I have an etape liquid level sensor http://www.adafruit.com/datasheets/eTape%20Datasheet%2012110215TC-12_040213.pdf hooked up to my raspberry pi model b through an MCP3008. The MCP3008 is connected following these instructions http://www.geeklee.co.uk/2014/01/12/rpi-mcp3008-tmp36-sqlite-lighttpd/. The eTape's second pin is wired to GND and the third pin is wired to CH0 of the MCP3008, with a 560 Ohm resistor between, connected to 3.3v, as instructed on the tutorials tab of the product page. The code is from the geeklee link


import spidev
import time

spi = spidev.SpiDev()

def read_spi(channel):
    spidata = spi.xfer2([1,(8+channel)<<4,0])
    print("Raw ADC:      {}".format(spidata))
    data = ((spidata[1] & 3) << 8) + spidata[2]
    return data

    while True:  
        channeldata = read_spi(0)
        voltage = round(((channeldata * 3300) / 1024),0)
        temperature = ((voltage - 500) / 10)
        print("Data (dec)    {}".format(channeldata))
        print("Data (bin)    {}".format(('{0:010b}'.format(channeldata))))
        print("Voltage (mV): {}".format(voltage))
        print("Temperature:  {} degC".format(temperature))

    except KeyboardInterrupt:

When dry, spidata output looks like this:

RAW ADC:     [0, 2, 199]
Voltage: 2291.0

When submerged roughly 5.5 inches:

RAW ADC:     [0, 2, 23]
Voltage: 1724.0

The sensor appears to be working but I would like to calculate the ohms, in order to follow the datasheet. I am guessing I need to know the amperage to figure out ohms but am having trouble finding it. I also would like to test this with my multimeter and was wondering the best place to test this in the circuit. I would think the wire going from inbetween the etape and resistor to the ADC would be best.

Any help is appreciated, I am a noob when it comes to electronics.

  • Looking at the datasheet, I actually believe the 2291 is not the voltage but looks like it is the Ohms. – Edyoucaterself Feb 16 '14 at 14:09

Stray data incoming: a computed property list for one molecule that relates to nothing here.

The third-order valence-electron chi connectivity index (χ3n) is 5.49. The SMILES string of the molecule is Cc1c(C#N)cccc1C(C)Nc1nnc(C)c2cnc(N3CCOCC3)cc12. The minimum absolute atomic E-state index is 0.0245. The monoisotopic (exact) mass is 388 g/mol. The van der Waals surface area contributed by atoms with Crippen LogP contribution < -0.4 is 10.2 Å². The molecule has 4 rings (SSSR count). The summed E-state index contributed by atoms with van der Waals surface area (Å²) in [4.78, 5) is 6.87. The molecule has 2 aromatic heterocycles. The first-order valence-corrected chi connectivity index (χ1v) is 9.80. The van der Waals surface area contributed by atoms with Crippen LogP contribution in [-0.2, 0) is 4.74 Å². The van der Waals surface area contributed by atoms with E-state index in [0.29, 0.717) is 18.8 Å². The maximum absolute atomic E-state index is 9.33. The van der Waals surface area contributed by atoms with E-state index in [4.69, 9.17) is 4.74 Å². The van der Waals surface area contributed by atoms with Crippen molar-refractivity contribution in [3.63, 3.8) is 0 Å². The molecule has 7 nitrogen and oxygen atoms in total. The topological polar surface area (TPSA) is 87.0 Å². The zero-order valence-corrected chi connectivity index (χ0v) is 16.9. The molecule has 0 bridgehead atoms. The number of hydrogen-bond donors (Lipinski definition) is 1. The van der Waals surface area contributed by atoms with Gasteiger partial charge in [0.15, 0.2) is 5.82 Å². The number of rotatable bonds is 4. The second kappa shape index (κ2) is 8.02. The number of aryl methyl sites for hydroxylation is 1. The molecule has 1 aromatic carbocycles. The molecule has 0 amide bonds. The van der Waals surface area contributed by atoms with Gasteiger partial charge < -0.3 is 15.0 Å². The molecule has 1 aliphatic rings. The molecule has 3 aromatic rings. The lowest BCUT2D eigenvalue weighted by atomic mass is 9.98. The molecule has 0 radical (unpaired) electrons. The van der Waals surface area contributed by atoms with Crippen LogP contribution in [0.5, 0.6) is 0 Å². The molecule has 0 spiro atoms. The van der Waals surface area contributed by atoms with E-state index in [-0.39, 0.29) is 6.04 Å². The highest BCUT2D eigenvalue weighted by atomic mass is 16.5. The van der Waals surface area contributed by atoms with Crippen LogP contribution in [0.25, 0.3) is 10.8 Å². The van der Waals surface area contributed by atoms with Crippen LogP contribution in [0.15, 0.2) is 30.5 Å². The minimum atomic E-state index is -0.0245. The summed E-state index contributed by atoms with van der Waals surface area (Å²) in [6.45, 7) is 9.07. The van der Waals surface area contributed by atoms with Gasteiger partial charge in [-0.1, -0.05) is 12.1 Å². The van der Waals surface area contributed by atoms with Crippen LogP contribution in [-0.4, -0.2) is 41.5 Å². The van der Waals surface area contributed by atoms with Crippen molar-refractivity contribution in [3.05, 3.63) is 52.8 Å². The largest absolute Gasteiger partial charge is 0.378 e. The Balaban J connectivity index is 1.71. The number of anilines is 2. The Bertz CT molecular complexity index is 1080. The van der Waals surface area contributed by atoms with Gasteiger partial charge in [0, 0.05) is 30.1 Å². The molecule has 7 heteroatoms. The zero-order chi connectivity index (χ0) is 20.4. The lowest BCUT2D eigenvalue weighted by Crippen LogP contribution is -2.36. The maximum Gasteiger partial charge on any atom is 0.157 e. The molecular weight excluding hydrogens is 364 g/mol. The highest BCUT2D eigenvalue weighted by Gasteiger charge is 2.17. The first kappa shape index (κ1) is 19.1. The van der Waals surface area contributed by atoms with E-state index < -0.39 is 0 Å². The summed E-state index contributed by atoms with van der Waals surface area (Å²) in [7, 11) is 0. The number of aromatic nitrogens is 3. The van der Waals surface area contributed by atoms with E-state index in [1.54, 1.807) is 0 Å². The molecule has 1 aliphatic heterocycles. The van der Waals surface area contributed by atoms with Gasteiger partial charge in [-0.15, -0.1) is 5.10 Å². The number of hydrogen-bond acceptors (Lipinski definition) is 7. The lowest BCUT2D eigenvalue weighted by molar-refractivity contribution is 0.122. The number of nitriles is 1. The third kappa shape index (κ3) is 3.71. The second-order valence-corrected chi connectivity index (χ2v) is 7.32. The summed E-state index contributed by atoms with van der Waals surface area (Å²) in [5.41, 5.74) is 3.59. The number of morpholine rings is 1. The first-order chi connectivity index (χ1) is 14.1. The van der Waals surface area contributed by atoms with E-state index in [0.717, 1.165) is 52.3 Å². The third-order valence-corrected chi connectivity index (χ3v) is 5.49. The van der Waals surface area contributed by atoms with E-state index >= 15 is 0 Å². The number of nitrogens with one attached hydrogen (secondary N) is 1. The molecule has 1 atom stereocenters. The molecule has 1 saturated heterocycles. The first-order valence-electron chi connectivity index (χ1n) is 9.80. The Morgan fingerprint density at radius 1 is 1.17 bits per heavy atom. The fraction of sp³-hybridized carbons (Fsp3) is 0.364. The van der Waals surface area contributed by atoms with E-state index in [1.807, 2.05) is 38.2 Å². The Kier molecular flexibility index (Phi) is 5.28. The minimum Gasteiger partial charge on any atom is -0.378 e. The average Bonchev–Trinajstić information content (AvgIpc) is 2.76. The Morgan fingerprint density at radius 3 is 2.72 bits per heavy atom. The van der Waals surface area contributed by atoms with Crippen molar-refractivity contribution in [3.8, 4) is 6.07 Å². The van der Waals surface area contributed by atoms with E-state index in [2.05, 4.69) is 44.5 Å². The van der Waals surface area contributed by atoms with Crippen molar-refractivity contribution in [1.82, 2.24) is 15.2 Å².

If you've got an multimeter, you can measure the amperage by putting the meter in-line in the circuit between any two points in the loop. i.e. disconnect the 560 Ohm resistor from the voltage source, set the black probe of the multimeter to the negative end of the circuit (the resistor, in this case) and the red end to the voltage source, and you can measure amps.

You don't even use a circuit to measure Ohms. You take the etape alone and set the multimeter probes across pins 2 & 3 and measure at different water depths.

You can also calculate the Ohms from the values you got. V=I*R, and if you are measuring 2.291 volts, that means that the 560 Ohm resistor is dropping the voltage by 3.3 - 2.291 = ~1 volts. So in this case,

V = I * R

1 = I * 560

I = 1 / 560

I = 1.8mA

Then turn it around, the same amperage is going across the etape. The circuit has 1.8mA running through it. The etape has 2.291V voltage drop.

V = I * R

2.291 = 0.0018 * R

R = 2.291/0.0018

R = 1272

That doesn't seem right, the data sheet says it should be 2200 Ohms dry. At 5.5 inches, I get 612 Ohms, instead of the 1500 expected on the chart. Maybe there's some extra voltage drop somewhere and that's why they don't match up. I suppose I could be using Ohm's law wrong, but it seems pretty simple.

On the other hand, I don't think you need to really care about the volts and amps. You want to relate the values read with inches. You've got two points and two points define a line. The dry spi reading is the number 711 (2*256 + 199). The 5.5 inch reading is 535. The data sheet says that you the resistance is flat for the bottom inch, so the points are (711, 1 inch) and (535, 5.5 inches). So you've got the line inches = -0.019*spi reading + 15.7 (Hope I didn't make any math mistakes)

That formula is only valid between 1 inch and 12.4 inches, so you can range check.

You should take some more readings and make sure that the readings are fairly linear. For example, at 8 inches, I would expect the spi reading to be about 400, based on the equation above, and 300 at 10 inches. Let me know, I'm doing this exact same thing this week, and a warning that it isn't linear would be nice.

One other thing, I've read that noise can be a problem. You may want to average the last few readings to stabilize voltage spikes. I'm going to do that, since I'm planning to send a text message when the values get out of the expected range.

Edited for my math mistake. I misread 711 as 771 earlier.

| improve this answer | |
  • This is very helpful thanks. Unfortunately when mounting it I was not careful enough and some glue dripped into the reference hole. I have decided to look for cheaper alternatives and am testing hall effect sensors and different magnets. – Edyoucaterself Mar 13 '14 at 22:05
  • Too bad. I would like to hear about that. I tested mine and it came up fairly linear, but I was hoping for slightly better. I'm going to use threshold values instead of a formula. – nortoon Mar 14 '14 at 3:48

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